We have treated 30 cases with early LC to date. Compared with delayed LC, early LC for acute cholecystitis was associated with shorter operation times and reduced durations of symptoms and hospital stay, as described in the guidelines. A study quoted in the guidelines and a later study reported conversion rates to open surgery from early LC of 8% [10] and 21% [11], respectively, and complication rates of 4% [12] and 13% [8], respectively. In our study, we experienced no conversions and few complications. This was despite the fact that there were few mild cases in our study, and severe cases, such as those with abscesses, were also included. The reasons for the low conversion and complication rates associated with early LC in our study were a low incidence of adhesions of the omentum or neighboring internal organs, few cases of cicatrization of Calot’s triangle, easy identification of the cystic duct, and easy dissection of the gallbladder bed. Although the timing of the delayed LC in the current study was not ideal [13,14], the conversion rate of 0% was still superior to those reported in other studies [13,14], suggesting a specific advantage of early LC. However, we gained the impression that more oozing occurred at blunt dissections, compared with during delayed LC, and it is necessary to control this oozing. The good results of our study could also be due to the fact that early LC was only performed by an experienced laparoscopic surgeon. All procedures complied with Japanese guidelines suggesting that early LC should only be performed by surgeons with the appropriate Institute of Laparoscopic Surgeons qualifications. Thus, although early LC is preferable to delayed LC, it cannot be implemented in all hospitals. An educational program is required to produce experienced laparoscopic surgeons.
Hospital stay tended to be shorter for all diseases, including cholecystectomy, during the course of this study. It is possible to reduce the hospital stay for delayed LC patients by discharging them after remission of their symptoms, but readmission may be necessary in some cases, such as the patient with PTGBD, who was unable to manage their catheter at home. Additionally, a critical pathway can be followed as an alternative to elective LC in our hospital, but not all the patients in the current study followed the critical pathway. In terms of early LC for acute cholecystitis, we believe that the results of the current study were also applicable to the critical pathway. The postoperative hospital stay was relatively long in our hospital, because the low patient volume made it possible to adjust the day of discharge to comply with patient wishes.
Although early LC appears to be a better treatment for acute cholecystitis, the ability to continue this treatment remains an issue. The question of why it has not been more widely adopted also exists. There are problems regarding manpower and resources, such as difficulties associated with the use of operating rooms or preoperative examinations. In Japan, guidelines recommending changes in the treatment for acute cholangitis and cholecystitis were published by the Japanese Society for Abdominal Emergency Medicine in March, 2008. The results of a questionnaire administered to members of a society related to cholecystitis showed that the guidelines had only been read by 61.3% of the respondents. Of these, doctors who showed guidelineinfluenced changes in their medical care accounted for 58.9% [15]. Another report showed that a policy of early cholecystectomy was adopted by 41.7% of surgeons before introduction of the guidelines, and this increased to 57.3% after their introduction, but this percentage was still relatively low [16].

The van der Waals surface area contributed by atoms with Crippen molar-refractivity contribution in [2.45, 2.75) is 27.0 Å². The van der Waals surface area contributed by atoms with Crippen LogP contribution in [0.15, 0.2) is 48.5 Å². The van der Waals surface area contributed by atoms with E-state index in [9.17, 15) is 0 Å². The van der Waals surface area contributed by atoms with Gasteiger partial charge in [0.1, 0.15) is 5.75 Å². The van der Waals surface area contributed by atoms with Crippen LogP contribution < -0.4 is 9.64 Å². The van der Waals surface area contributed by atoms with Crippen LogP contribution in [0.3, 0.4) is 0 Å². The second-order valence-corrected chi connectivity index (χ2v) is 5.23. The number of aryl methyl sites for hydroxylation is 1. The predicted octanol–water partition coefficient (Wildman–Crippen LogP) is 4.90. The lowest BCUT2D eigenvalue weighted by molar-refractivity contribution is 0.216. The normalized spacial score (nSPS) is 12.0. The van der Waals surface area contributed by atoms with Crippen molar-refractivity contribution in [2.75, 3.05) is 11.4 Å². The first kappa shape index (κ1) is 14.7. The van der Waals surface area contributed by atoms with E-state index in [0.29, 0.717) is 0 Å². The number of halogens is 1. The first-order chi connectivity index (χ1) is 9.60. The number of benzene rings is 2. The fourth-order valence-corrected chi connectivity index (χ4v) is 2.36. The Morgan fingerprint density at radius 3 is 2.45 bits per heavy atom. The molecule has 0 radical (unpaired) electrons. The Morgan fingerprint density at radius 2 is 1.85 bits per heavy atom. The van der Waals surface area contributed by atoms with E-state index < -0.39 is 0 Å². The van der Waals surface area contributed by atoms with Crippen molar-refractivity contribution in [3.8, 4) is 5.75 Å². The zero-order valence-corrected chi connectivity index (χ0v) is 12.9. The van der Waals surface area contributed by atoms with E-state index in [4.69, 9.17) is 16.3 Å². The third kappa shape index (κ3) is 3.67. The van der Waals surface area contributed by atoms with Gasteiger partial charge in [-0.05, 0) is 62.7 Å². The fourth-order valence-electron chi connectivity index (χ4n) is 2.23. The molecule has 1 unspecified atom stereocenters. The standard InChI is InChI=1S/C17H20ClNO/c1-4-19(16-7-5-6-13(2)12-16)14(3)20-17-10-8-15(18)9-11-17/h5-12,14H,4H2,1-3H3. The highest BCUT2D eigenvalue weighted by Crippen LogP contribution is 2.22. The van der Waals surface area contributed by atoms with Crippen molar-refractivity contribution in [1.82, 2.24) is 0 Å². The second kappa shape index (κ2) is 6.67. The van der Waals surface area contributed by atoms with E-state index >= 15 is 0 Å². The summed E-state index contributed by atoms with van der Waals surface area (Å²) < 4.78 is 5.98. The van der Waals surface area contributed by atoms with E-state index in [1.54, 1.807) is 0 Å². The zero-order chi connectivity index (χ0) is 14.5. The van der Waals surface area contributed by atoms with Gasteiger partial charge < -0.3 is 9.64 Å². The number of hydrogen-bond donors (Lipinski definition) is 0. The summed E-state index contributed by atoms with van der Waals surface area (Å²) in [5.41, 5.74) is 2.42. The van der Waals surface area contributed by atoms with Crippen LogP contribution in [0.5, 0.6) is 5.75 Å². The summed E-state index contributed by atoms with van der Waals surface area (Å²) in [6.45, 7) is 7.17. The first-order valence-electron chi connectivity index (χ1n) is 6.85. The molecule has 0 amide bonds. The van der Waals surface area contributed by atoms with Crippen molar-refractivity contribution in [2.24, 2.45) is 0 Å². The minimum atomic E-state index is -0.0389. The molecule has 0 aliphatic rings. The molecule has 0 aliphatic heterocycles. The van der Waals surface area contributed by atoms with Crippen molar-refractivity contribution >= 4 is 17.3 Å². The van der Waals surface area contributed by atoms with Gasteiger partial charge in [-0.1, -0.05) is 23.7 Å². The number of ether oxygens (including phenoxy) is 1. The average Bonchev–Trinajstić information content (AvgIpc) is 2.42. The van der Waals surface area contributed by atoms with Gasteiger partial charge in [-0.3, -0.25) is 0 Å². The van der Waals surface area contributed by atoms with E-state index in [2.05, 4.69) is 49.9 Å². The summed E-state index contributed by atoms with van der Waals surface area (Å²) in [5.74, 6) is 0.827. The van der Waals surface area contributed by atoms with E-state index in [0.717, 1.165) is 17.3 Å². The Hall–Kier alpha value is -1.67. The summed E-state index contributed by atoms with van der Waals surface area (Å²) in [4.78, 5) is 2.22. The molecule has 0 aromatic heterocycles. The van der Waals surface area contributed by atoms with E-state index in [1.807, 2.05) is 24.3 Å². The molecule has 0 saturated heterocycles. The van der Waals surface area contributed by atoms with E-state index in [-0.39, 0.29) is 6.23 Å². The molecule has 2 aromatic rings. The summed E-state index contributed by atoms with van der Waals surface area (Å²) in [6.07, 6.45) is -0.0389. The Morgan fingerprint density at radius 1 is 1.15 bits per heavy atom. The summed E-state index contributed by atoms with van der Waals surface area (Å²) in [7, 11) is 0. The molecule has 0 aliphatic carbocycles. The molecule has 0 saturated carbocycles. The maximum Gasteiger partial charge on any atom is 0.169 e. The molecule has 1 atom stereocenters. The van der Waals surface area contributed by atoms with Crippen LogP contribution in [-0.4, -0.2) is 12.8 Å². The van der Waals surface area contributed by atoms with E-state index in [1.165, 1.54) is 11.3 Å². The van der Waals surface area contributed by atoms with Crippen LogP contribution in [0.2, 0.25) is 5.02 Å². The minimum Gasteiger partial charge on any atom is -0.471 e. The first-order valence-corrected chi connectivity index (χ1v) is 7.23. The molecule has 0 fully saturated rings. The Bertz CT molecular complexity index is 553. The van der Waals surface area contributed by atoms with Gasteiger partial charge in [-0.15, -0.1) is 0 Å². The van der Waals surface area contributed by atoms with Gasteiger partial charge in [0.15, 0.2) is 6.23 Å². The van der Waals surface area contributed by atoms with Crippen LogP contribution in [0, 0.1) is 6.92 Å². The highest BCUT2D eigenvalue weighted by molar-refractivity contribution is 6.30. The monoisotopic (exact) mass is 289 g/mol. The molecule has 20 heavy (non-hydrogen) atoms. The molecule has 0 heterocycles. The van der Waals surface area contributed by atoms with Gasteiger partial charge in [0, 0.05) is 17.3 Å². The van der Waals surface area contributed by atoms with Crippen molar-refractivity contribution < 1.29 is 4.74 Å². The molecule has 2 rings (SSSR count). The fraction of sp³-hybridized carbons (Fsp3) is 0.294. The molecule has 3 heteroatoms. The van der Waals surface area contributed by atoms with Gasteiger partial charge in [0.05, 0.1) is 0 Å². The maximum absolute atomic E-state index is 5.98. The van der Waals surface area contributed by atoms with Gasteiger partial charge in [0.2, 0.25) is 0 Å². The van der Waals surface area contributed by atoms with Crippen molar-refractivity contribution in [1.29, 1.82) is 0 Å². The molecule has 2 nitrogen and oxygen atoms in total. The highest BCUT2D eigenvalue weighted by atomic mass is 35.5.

The reasons that early surgery may not be practiced, despite being recognized as the preferred option, are as noted above: difficult access to operating rooms, and limited manpower [16]. Our hospital has a relatively low patient volume, and the associated flexibility meant that it was easier for us to accommodate early LC than it would be for hospitals with higher patient volumes. Even so, most of our early LC operations involved overtime work, and therefore relied on the motivation and understanding of the need for early LC by all the medical staff involved in the operation.
In conclusion, early LC for acute cholecystitis was more effective than delayed LC in reducing not only operation time, but also duration of symptoms and length of hospital stay, as described in the Tokyo guidelines. Implementation of early LC frequently required overtime work, but was highly beneficial to the patients. Although we did not compare the costs of early and delayed LC, a previous study reported reduced costs for early LC compared with open cholecystectomy [7]. Despite the retrospective nature of the current study, the results indicate that treatment of cholecystitis in accordance with the Tokyo guidelines was more effective than the previous treatments used in institutions such as rural municipal hospitals. Although further randomized controlled trials are needed to confirm these findings, we aim to perform early LC for patients with acute cholecystitis in the future.